What’s So Good About Good Friday?

In the movie The Last Samurai, Tom Cruise plays an American war hero-“has been” by the name of Nathan Algren.  He hated his life and medicated that hate with alcohol.  He then finds himself in Japan fighting for and against people he doesn’t know or care much about.  It seems that Algren just wants to die.  But after being captured and living amongst these rebel samurais, he begins to learn of their ways and embrace their culture.  He notes throughout the movie, how different the samurai’s culture is from his own back home.  And one of those differences was the concept of honor; that even in death there can be great honor.  In fact, the samurai called this a beautiful death.  Now for us, a “beautiful death” is an oxymoron.  There’s nothing beautiful about death.  Death is sad.  Death is tragic.  Death steals our loved ones away and leaves us lonely and depressed.  There’s no such thing as a beautiful death.

And perhaps that’s the reason behind our tendency to remove our attention and concentration from the death of Jesus Christ.  I was in a church service once where a Pastor began criticizing Catholicism and their wide use of crucifixes, claiming that Jesus isn’t on the cross anymore.  And although I hear what the pastor is saying and I agree with him; within that I think there may be a tendency for us to brush off the crucifixion and Good Friday, and rush our way to Easter.  It may be a good thing, which is perhaps why we call it Good Friday, to linger…just a bit longer…at the foot of the cross.


But since we’re talking about oxymorons, let me introduce another: Avoiding Death.  We talk about this all the time…but more than that… we live it!  We purchase age-enhancing this or that; plastic surgeries are at an all-time high; and when a tragedy happens it has to be someone’s fault because any death surely can be prevented.  This was the case on the campus of Notre Dame when a student was on a bucket crane filming the football team’s practice.  A giant gust of wind swept through and knocked the crane over, killing the young man.  Immediately national pressure was applied to deem who was at fault for such a tragedy…never once being open to the possibility that the cause of the young man’s death was…tragedy.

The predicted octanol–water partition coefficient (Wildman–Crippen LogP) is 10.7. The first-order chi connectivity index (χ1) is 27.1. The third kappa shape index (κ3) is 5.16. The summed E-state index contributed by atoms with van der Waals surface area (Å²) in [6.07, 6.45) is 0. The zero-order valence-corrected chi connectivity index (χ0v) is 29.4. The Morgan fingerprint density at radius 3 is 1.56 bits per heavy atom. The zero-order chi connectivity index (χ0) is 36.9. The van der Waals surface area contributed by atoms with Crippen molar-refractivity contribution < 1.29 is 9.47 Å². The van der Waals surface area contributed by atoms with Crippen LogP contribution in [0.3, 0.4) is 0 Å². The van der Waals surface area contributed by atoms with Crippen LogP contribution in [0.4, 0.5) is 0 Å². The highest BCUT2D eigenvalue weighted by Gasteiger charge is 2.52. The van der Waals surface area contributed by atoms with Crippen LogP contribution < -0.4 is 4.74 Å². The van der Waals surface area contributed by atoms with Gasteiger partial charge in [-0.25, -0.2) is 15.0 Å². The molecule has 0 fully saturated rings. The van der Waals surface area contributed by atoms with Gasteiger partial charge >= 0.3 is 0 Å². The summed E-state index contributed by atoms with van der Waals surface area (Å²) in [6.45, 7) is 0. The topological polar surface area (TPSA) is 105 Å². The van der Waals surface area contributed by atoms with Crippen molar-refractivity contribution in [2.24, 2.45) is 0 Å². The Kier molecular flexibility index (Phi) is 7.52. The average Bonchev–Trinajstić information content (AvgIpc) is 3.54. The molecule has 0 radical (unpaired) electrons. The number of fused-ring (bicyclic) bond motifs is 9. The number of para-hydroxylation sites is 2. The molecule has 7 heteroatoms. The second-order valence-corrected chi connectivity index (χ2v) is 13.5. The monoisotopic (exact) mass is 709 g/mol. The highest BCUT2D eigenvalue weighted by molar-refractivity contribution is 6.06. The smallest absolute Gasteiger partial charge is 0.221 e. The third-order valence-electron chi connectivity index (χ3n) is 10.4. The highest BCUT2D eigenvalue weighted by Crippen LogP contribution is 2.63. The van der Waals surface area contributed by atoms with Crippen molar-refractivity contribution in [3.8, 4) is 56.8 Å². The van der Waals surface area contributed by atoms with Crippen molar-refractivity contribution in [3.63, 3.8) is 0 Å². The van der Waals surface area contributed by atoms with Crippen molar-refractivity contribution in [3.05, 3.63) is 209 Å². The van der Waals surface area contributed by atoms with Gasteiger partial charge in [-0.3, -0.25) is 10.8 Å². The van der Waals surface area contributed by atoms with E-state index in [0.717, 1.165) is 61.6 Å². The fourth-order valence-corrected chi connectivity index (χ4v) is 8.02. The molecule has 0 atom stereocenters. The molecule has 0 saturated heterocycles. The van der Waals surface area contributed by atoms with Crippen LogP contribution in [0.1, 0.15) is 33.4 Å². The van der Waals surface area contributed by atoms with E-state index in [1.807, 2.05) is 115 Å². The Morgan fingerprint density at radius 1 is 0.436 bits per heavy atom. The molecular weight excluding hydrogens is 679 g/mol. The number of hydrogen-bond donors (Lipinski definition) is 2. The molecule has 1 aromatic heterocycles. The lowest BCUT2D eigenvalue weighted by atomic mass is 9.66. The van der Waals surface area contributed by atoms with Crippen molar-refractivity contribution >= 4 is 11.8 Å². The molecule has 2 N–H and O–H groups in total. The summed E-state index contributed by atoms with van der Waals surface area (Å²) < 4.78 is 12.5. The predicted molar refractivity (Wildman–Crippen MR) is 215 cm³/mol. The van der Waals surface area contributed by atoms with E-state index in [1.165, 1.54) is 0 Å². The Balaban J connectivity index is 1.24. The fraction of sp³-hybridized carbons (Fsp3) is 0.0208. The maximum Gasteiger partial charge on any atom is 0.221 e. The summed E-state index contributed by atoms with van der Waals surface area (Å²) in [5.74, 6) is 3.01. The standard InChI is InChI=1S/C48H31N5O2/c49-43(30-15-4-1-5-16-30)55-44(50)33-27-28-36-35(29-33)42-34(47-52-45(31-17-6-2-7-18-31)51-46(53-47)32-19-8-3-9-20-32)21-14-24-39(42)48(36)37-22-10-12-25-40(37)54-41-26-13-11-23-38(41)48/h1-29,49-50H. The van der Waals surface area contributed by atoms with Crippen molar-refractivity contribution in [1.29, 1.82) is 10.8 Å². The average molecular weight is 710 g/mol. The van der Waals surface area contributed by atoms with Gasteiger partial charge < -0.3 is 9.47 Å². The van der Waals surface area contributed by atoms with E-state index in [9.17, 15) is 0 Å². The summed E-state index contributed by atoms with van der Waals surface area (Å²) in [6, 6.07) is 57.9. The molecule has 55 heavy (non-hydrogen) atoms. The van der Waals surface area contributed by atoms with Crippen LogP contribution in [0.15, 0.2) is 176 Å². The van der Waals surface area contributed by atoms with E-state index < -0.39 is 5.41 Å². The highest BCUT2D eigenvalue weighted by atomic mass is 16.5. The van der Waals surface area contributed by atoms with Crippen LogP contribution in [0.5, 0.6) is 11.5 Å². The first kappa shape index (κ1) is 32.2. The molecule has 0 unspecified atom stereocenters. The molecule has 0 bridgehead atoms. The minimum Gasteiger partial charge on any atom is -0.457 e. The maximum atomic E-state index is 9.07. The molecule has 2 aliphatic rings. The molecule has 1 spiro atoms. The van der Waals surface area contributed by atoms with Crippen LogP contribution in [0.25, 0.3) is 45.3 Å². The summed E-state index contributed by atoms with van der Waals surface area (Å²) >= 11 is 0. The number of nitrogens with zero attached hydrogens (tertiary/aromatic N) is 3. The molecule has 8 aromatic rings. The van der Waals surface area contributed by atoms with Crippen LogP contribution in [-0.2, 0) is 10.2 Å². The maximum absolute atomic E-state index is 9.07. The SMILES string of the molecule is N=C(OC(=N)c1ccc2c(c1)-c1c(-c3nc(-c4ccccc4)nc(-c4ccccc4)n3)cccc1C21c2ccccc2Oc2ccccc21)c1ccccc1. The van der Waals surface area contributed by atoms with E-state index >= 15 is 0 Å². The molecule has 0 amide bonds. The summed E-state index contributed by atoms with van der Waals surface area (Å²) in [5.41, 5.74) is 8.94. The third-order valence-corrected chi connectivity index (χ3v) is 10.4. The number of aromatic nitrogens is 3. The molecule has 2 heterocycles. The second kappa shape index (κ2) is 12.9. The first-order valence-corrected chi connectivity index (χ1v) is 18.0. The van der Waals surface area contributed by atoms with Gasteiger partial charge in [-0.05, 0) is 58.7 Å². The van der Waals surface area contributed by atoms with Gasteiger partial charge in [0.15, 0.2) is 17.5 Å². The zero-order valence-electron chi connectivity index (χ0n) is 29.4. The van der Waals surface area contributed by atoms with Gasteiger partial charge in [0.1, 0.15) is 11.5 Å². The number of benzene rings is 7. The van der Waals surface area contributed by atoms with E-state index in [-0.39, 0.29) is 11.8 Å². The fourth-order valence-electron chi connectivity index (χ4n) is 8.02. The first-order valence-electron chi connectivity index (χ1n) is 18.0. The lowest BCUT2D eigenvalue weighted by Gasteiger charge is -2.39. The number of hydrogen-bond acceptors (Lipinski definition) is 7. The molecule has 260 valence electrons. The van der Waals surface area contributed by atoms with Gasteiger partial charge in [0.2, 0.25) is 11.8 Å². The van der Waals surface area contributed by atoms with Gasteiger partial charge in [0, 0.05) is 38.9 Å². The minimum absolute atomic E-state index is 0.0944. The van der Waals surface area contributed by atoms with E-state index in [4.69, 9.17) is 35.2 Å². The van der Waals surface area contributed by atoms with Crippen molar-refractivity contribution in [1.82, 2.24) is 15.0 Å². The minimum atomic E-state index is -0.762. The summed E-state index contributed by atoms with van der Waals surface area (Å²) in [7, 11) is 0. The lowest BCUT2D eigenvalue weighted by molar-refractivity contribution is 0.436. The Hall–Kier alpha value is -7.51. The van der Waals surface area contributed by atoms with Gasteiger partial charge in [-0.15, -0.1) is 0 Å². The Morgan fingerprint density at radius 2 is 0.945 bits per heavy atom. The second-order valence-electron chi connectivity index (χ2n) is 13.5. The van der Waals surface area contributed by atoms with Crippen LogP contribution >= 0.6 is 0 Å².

For us, many times death is not something that we think is certain…along with taxes.  Death is something to be avoided.  But if you could, settle on that thought for just a second.  Death is something to be avoided?  Now that is an oxymoron!  In many cultures of the world, people would look at us and wonder what in the heck we’re talking about.  When I lived in Haiti, death was so commonplace…it was such a part of life…that people spoke of it so matter-of-factly.  “So-and-so died,” someone would tell me.  “Oh my!  How did they die?” I asked.  “They just died,” would be the common reply; or “They got sick.”  Now I’m not saying medicine is bad or prolonging death is bad.  I like living and I want to advocate prolonged and healthy lives.  But I’m challenging our perspectives…where our lives are so comfortable and safe that we forget that death will eventually come to us all.  And this perspective affects our ability to grasp the beauty of the cross, or the goodness of Good Friday.


So if we can move past our fear and removal of death, we might be able to grasp a depth of meaning the cross of Christ has for us.  It’s like watching a really quality movie; but the end left you a bit disturbed, so you decide you don’t like it…even though it was a really good movie.  Let’s try to move past our discomfort with death and linger a bit at the cross.

And if we can linger at the cross, I want you to ask yourself a very important question: What does two sticks perpendicular mean for me?  What sort of implications on ME does this little symbol of the cross create?


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